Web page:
How Journalists Can Develop a Successful YouTube Strategy

By: Inaara Gangji | 01/29/2024

Implementing a YouTube strategy can be a surprisingly effective way for news organizations to achieve a measure of financial sustainability.

“One of the top sources of news consumption in the world is YouTube,” said marketing and media business strategist Adriana Peña Johansson during a recent ICFJ Global Crisis Reporting Forum webinar. “Facebook is pulling away from news, and users are consuming less news there.”

 

 

Johansson was joined by Talha Ahad, founder and CEO of The Centrum Media (TCM), an independent news outlet in Pakistan. Ahad previously acquired key YouTube engagement skills during a training with Johansson last year through ICFJ’s Elevate program, which he used to enhance the reach of TCM’s content.

While journalists do not need extensive knowledge to get started, it is essential for them to understand how YouTube works. Here are some tips on how to develop a YouTube strategy for news:

 

The appeal of YouTube

Half of U.S. internet users watch online videos daily, and more than 90% of online users globally watch videos at least once a week. Journalists should develop a strategy to reach these audiences on video-centric platforms, said Johansson.

Unlike Facebook, which recently shifted gears to focus less on news, YouTube is prioritizing news on its platform, explained Johansson: “[YouTube] has put a lot of effort with news partners to understand what the needs are of the particular type of content news produces.”

“Short and long-form videos are the formats that are growing the most in popularity in newsrooms,” she added, noting that YouTube is an ideal place to host these videos. “YouTube offers faster monetization than other social media, it has low barriers to enter and relatively low production costs to start.”

At TCM, Ahad has shifted the newsroom’s focus from Facebook to YouTube. The latter allows for more evergreen longform content that won’t be lost in newsfeeds, he said. Newsrooms can also post shorter snippets of their content on other platforms like TikTok and Instagram to help funnel traffic back to the longer YouTube videos.

These shorter videos can help generate audience loyalty, Johansson added, though the platforms they run on offer less monetization potential than YouTube. 

 

Serving your audience

Knowing how your audience prefers to consume video content can inform strategies to drive engagement. YouTube offers multiple formats for users, including shorts, video clips, long-form videos, live video, and podcasts.

Among the most popular types of content on YouTube are debates and panels, live-blogged events, explainers and documentaries, Johansson said. Audiences find these videos in a variety of ways: they might navigate YouTube’s search function, subscribe to specific channels, follow the platform’s suggestions for similar videos, or be driven to content via social media.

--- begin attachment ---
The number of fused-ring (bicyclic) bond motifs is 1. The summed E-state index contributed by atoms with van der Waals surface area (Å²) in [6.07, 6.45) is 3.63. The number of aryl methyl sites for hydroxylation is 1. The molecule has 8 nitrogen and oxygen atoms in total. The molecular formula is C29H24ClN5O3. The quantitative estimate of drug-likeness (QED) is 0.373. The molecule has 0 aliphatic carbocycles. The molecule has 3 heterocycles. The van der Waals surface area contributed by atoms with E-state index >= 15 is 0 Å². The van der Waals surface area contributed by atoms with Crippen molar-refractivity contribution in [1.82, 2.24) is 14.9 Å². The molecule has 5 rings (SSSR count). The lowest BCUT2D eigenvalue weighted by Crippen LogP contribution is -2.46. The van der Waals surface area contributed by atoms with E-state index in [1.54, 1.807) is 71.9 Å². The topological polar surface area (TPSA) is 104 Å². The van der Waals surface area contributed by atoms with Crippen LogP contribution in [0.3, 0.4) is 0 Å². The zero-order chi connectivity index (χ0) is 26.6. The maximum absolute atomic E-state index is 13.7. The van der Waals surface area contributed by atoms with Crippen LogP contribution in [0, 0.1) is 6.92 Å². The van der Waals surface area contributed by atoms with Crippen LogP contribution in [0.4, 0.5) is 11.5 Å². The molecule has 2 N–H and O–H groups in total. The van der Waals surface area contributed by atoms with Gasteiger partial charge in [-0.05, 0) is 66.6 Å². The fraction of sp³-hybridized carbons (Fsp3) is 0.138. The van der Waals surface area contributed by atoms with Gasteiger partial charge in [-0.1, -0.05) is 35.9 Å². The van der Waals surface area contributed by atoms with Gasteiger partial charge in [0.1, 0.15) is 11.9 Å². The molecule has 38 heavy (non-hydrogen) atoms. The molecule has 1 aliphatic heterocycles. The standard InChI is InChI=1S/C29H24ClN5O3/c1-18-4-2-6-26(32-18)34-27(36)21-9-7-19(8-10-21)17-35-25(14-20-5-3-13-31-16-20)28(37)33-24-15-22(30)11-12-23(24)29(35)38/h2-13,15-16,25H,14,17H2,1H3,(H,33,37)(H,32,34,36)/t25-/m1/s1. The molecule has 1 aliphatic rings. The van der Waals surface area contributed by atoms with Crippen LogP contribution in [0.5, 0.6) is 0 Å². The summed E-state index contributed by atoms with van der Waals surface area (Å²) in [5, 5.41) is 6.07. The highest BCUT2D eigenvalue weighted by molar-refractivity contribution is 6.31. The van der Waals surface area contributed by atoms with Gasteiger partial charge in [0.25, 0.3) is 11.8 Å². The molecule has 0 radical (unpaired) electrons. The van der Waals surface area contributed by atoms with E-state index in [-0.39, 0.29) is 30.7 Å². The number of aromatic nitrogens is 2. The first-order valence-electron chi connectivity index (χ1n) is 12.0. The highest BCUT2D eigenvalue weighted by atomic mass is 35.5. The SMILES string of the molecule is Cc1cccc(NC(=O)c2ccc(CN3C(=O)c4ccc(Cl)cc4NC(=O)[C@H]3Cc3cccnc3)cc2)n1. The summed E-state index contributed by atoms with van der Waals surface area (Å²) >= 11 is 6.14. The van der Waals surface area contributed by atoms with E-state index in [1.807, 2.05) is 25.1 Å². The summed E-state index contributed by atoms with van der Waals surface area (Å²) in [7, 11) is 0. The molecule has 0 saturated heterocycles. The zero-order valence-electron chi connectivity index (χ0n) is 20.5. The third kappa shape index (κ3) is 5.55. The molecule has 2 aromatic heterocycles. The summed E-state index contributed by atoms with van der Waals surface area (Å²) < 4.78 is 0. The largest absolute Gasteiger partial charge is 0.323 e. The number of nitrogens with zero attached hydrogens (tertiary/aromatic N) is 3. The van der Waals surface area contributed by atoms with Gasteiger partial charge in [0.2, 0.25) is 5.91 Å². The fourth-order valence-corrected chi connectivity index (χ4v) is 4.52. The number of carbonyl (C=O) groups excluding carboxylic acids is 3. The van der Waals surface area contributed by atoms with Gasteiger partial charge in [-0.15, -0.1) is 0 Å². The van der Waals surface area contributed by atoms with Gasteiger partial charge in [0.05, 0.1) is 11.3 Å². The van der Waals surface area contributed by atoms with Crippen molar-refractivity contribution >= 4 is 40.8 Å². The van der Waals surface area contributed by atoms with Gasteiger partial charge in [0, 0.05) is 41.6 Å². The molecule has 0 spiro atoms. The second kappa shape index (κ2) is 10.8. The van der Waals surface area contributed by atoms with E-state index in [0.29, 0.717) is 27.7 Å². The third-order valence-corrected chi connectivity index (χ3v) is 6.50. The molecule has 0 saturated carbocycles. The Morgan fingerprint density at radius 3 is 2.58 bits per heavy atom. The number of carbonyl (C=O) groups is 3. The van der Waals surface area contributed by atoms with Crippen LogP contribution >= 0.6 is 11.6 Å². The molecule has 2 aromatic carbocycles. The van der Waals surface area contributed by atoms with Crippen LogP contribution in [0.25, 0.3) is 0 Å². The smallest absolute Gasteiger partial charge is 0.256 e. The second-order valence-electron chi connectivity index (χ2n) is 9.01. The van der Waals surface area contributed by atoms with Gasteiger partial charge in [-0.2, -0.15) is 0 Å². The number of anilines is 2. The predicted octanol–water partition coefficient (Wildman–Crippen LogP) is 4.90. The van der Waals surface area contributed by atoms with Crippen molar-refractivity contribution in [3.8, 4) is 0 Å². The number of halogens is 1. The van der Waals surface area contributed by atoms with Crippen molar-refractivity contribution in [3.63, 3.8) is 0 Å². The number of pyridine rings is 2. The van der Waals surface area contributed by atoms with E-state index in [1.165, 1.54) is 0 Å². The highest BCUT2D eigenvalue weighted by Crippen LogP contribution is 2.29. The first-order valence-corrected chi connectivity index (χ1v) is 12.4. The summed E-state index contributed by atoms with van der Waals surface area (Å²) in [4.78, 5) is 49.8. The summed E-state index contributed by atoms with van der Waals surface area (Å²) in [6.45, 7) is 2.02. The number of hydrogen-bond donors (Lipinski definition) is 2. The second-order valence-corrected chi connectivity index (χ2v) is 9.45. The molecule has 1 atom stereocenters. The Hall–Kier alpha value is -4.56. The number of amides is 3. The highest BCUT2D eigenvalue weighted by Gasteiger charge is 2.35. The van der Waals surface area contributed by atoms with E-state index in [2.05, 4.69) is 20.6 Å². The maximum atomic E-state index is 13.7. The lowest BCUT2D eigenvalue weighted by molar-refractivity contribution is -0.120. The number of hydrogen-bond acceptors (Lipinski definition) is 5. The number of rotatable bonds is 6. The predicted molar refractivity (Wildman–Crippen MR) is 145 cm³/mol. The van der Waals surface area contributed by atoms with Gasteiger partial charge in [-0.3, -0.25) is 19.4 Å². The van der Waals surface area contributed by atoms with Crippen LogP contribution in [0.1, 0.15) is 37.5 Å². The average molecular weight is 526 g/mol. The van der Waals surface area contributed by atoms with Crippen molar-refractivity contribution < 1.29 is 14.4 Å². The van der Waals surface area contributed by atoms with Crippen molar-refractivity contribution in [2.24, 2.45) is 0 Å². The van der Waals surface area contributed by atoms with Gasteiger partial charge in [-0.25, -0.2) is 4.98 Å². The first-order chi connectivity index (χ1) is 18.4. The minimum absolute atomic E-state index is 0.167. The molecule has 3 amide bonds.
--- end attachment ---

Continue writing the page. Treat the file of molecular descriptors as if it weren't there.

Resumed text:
Publishing content that resonates with your audience can help create a strong community, Ahad said. His team has created niche channels that appeal to specific interests, and published longform historical and political video series that have been especially popular.

When assessing the impact of your video content, look first at views, suggested Johansson. The other metrics will follow. “The number of subscribers and average views don’t grow at the same rate. You should consider subscribers, but what matters most is your views, not subscribers,” she said.

 

Growing your channel

Utilizing YouTube to its full potential requires knowing what to “feed the beast,” said Johansson. Journalists should turn to their analytics to inform their editorial decisions on YouTube.

“YouTube can be a very data-driven platform. If you know how to understand this data on a daily basis then you can really optimize your channel,” she said.

The more users interact with your content, the higher it will rank in YouTube’s algorithm, continued Johansson. YouTube measures audience interest through video clicks; engagement through comments and shares; and satisfaction via likes. The better your video content does with these metrics, the more YouTube will push it to users. 

Newsrooms should look beyond YouTube’s analytics tracking, too. “YouTube Analytics is a full universe of insights, [but] you need to dig deeper,” she said. Paid tools, such as vidIQ, can suggest keywords you can use to drive engagement and also show how your competitors are faring on the platform for comparison. 

An eye-catching thumbnail that is accurate to the content of the video can also boost its ranking in YouTube’s algorithm and help bring in more audiences.

Ultimately, following the data drives reach and impact. “Be open-minded when you work in video,” said Johansson. “It’s about getting attention, and knowing what you’re doing gives you a lot more information that can help you make a better channel.”


Photo by NordWood Themes on Unsplash.

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